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‘An Error on Our Part’: Polk Co. Health Director Admits Overestimating Vaccine Supply

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DES MOINES, Iowa — Polk County Health Director Helen Eddy told the Board of Supervisors on Tuesday morning that she overestimated the future weekly supplies of Moderna’s COVID-19 vaccine and borrowed against that expected increase, which didn’t materialize. That means that second doses for 14,000 residents were impacted and she said that it will take until April to catch up.

“Vaccine, for planning purposes, has been uneven and a bit of mystery,” Eddy said as she disclosed for the first time publicly the county’s current situation. “In full disclosure, we anticipated and planned in there being enough doses and continued increasing doses of Moderna to backfill this. So we got ahead. That did not materialize.”

The Iowa Department of Public Health reports that Polk County has vaccinated nearly 43,000 people so far. About half of those people have received both doses.

A county spokesperson confirmed that the department had used doses of the Moderna vaccine–that were originally set aside for second doses for people–as first doses for other people instead. The director’s assumption was that the county’s supply of Moderna would increase enough, so that there would be no disruption in vaccinations. But future supply did not increase enough to allow her envisioned scenario to play out.

“So we got ahead,” Eddy acknowledged to supervisors, “That (the increased supply) did not materialize.”

Health officials across the state have complained of uncertain vaccine supplies as the weekly allotment from the federal government can vary and also does not provide long-term certainty, which can make vaccination planning challenging. Polk County Supervisor Angela Connolly echoed that frustration during the meeting. “I don’t get why we’re left behind on our planning and how much we’re getting. I just don’t understand,” she said of the vaccine supply through the federal government that remains far less than the demand for it.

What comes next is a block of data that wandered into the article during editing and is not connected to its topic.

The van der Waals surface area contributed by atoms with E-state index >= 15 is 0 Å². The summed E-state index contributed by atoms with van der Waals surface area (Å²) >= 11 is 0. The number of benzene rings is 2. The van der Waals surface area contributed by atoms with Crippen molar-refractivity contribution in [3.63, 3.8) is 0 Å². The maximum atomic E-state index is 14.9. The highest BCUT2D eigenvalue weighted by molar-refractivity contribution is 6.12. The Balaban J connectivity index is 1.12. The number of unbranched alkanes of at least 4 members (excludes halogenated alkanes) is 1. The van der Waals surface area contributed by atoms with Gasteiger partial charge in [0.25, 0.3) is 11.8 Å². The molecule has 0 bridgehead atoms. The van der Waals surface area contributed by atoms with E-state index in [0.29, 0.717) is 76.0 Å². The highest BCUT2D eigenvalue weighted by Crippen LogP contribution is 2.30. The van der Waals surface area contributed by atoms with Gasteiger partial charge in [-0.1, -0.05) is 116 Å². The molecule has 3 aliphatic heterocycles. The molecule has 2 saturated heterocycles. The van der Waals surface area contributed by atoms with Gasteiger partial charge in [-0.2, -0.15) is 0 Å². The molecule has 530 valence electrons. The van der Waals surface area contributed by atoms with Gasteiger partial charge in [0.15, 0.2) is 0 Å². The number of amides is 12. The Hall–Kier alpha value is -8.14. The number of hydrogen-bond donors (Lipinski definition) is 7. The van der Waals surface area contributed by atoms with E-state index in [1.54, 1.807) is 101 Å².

Eddy said that the county will use remaining Moderna supply to focus on second doses for people. That means pausing efforts to vaccinate residents with the Moderna vaccine for their first dose. I

She said that the county will concentrate its Pfizer vaccine supply on those residents 65 years and older who used their call center to help those without computer access. That age group is one of the highest health risk segments of the population.

“A thousand doses of vaccine to those seniors that we are serving,” Eddy explained.

She said that vaccinations for those seniors would take place the week of March 3rd. Eddy also estimated that it will take several weeks to make up for the 14,000 Moderna vaccine doses that she overestimated. “(We) should catch up April fifth through twelfth,” Eddy told supervisors.

The Centers for Disease Control originally recommended that people receive their second dose of Moderna vaccine 28 days after the first dose. The C.D.C. recently updated that guidance and said that people should try to get that second dose within 42 days of receiving the first dose.

WHO 13 asked Nola Aigner Davis, the county public health spokesperson, if the director expected that people could receive their second dose of the Moderna vaccine within the 42 days. Aigner Davis emailed this response:

“According to the Centers for Disease Control and Prevention (CDC), the second dose should be administered as close to the recommended interval as possible. However, if it is not feasible to adhere to the recommended interval and a delay in vaccination is unavoidable, the second dose of Moderna vaccines may be administered up to 6 weeks (42 days) after the first dose. If the second dose is administered within the 42-day interval, there is no need to restart the series.

We remain committed to CDC guidance to complete the two-dose series and are working as hard as we can to do that as quickly as possible.  Reassuringly, all of the evidence we have currently supports that even if the second dose is delayed, there is no need to restart the series.”

Nola Aigner Davis, Polk County Health Department

The shortfall impacts the county health department’s vaccination efforts but other providers in the county “will still schedule vaccines for individuals in tier 1,” Aigner Davis said.

Educators, child care providers and first responders are among those groups that the state has included in the first tier, which determines priority for vaccinations.

This story will be updated throughout the day.

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